Paul Lynch, finding ‘Grace’ in the publishing world

In conversation with prize winning Paul Lynch
Photo: Richard Gilligan

WRITER in residence for City of Culture 2014, Limerick born Paul Lynch is a novelist of weight and merit. His new story ‘Grace’, set during Famine Ireland, was released in the States in July and drew admiring reviews from broadsheets such as The Washington Post.

Lynch actually had a tough time engaging belief in this, his third book, from Irish publishing houses.

Released in Ireland and the UK next week, writer Donal Ryan will lead ‘in conversation’ with him on Friday 8 at Narrative 4, No. 58 O’Connell Street. The 8pm gig is free and open to all.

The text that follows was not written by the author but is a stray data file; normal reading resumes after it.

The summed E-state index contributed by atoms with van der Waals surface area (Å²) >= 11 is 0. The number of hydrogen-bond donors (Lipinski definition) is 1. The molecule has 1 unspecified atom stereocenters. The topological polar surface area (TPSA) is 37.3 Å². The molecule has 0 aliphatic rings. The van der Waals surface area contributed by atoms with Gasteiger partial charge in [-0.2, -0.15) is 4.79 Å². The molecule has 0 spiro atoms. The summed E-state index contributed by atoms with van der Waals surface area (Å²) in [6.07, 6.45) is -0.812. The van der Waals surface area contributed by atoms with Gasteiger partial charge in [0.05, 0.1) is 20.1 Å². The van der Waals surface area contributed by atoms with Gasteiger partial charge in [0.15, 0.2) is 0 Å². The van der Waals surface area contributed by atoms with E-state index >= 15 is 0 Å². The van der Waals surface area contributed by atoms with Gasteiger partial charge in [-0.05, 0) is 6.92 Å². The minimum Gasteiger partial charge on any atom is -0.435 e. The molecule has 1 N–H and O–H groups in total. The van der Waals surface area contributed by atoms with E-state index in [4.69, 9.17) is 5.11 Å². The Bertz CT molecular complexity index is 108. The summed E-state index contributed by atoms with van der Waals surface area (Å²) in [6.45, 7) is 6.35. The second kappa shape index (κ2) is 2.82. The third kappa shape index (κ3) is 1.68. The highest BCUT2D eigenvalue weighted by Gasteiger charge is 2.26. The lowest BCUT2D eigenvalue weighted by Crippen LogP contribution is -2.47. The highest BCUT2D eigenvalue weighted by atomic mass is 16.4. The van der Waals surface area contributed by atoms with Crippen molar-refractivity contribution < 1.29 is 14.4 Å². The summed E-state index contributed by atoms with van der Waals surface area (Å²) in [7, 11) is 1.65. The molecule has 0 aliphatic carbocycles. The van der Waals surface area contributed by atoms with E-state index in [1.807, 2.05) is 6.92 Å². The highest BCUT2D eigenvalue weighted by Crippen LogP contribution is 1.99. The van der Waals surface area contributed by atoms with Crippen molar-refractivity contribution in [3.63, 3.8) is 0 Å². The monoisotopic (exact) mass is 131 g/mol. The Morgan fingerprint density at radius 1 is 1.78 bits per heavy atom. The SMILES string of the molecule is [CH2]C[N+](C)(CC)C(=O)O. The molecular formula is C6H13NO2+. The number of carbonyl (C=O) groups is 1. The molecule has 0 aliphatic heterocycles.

From The Boston Globe: “Grace belongs to several great traditions…. Not only a gripping tale about an appalling period in history… but also, sadly, piercingly relevant.”

Grace Coyle’s story is told through her reluctantly adventurous travel across Ireland. As a young teen she is “sent out onto the road by her mother who cuts her hair off and tells her, ‘you are the strong one now’. When her younger brother Colly follows after her, the two set off on a remarkable journey during Ireland’s darkest hour.”

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Other books: With Lynch operating out of France this past while, ‘The Black Snow’ picked up France’s Prix Libra’a Nous for Best Foreign Novel and ‘Red Sky in the Morning’ was shortlisted for a similar gong.